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First African-American students at University of Alabama

The future student Vivian Malone, one of the first African-American students, enrolls at the University of Alabama for the summer semester on the 13th of June in 1963. Photo by: Schulmann-Sachs/picture-alliance/dpa/AP Images

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First African-American students at University of Alabama

The future students Vivian Malone (l) and James Hood (r), the first African-American students, give an interview after having enrolled at the University of Alabama for the summer semester on the 13th of June in 1963. Photo by: Schulmann-Sachs/picture-alliance/dpa/AP Images

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First African-American students at University of Alabama

Governor George Wallace (l) explains to representative minister of justice Nicholas Katzenbach (r) on the 13th of June in 1963, that he will not allow African-American students to enroll at the University of Alabama. Photo by: Schulmann-Sachs/picture-alliance/dpa/AP Images

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First African-American students at University of Alabama

The future student Vivian Malone (M, back), one of the first African-American students, is accompanied by police men as she enters the University of Alabama on the 13th of June in 1963 to enroll for the summer semester. Photo by: Schulmann-Sachs/picture-alliance/dpa/AP Images

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335208749642
First African-American students at University of Alabama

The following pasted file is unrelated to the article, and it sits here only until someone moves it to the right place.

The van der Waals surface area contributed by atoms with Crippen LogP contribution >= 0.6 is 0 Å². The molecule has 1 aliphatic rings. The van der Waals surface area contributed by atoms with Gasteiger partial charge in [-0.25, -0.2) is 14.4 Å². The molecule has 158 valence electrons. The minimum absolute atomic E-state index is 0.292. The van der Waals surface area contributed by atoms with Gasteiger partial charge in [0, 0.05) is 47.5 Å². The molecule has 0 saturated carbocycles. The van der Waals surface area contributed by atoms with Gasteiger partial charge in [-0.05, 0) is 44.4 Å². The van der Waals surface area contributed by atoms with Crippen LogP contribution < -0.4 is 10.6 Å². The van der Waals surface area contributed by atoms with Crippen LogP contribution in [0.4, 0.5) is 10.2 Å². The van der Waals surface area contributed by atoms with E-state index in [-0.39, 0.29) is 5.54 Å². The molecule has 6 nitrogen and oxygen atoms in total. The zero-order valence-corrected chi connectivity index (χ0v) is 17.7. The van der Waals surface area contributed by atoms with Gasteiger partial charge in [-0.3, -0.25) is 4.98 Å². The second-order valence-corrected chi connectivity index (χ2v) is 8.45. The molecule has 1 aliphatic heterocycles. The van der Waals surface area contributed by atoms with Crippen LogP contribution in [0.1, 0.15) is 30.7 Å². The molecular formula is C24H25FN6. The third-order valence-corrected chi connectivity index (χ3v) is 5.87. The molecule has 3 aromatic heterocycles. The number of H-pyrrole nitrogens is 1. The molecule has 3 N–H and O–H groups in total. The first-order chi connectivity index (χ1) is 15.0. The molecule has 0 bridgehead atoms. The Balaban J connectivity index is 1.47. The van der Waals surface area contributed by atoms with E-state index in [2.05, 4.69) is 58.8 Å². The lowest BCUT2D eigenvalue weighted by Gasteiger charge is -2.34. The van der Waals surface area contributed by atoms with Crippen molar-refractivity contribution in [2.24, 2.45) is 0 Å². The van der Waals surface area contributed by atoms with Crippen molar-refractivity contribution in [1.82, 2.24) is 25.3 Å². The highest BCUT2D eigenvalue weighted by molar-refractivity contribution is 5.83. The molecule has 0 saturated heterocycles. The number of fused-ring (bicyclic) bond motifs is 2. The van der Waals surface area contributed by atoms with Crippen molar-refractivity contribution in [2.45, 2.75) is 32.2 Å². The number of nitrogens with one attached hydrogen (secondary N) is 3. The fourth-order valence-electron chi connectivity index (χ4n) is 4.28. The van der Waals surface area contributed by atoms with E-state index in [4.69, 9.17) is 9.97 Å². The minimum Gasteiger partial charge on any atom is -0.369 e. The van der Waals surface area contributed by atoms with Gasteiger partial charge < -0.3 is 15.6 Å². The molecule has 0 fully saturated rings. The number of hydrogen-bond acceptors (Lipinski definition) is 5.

The future students Vivian Malone (l) and James Hood (r), the first African-American students, enroll at the University of Alabama for the summer semester on the 13th of June in 1963. Photo by: Schulmann-Sachs/picture-alliance/dpa/AP Images

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265676048796
First African-American students at University of Alabama

The future students Vivian Malone (l) and James Hood (m), the first African-American students, enroll at the University of Alabama for the summer semester on the 13th of June in 1963. The person to the right is not identified. Photo by: Schulmann-Sachs/picture-alliance/dpa/AP Images

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First African-American students at University of Alabama

Governor George Wallace (l) stands next to brigadier-general Henry Graham (r) on the 13th of June in 1963. Wallace explained that he will not allow African-American students to enroll at the University of Alabama, but had to give way at command of the repr Photo by: Schulmann-Sachs/picture-alliance/dpa/AP Images

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First African-American students at University of Alabama

The future student James Hood (M, back), one of the first African-American students, is accompanied by police men as he enters the University of Alabama on the 13th of June in 1963 to enroll for the summer semester. Photo by: Schulmann-Sachs/picture-alliance/dpa/AP Images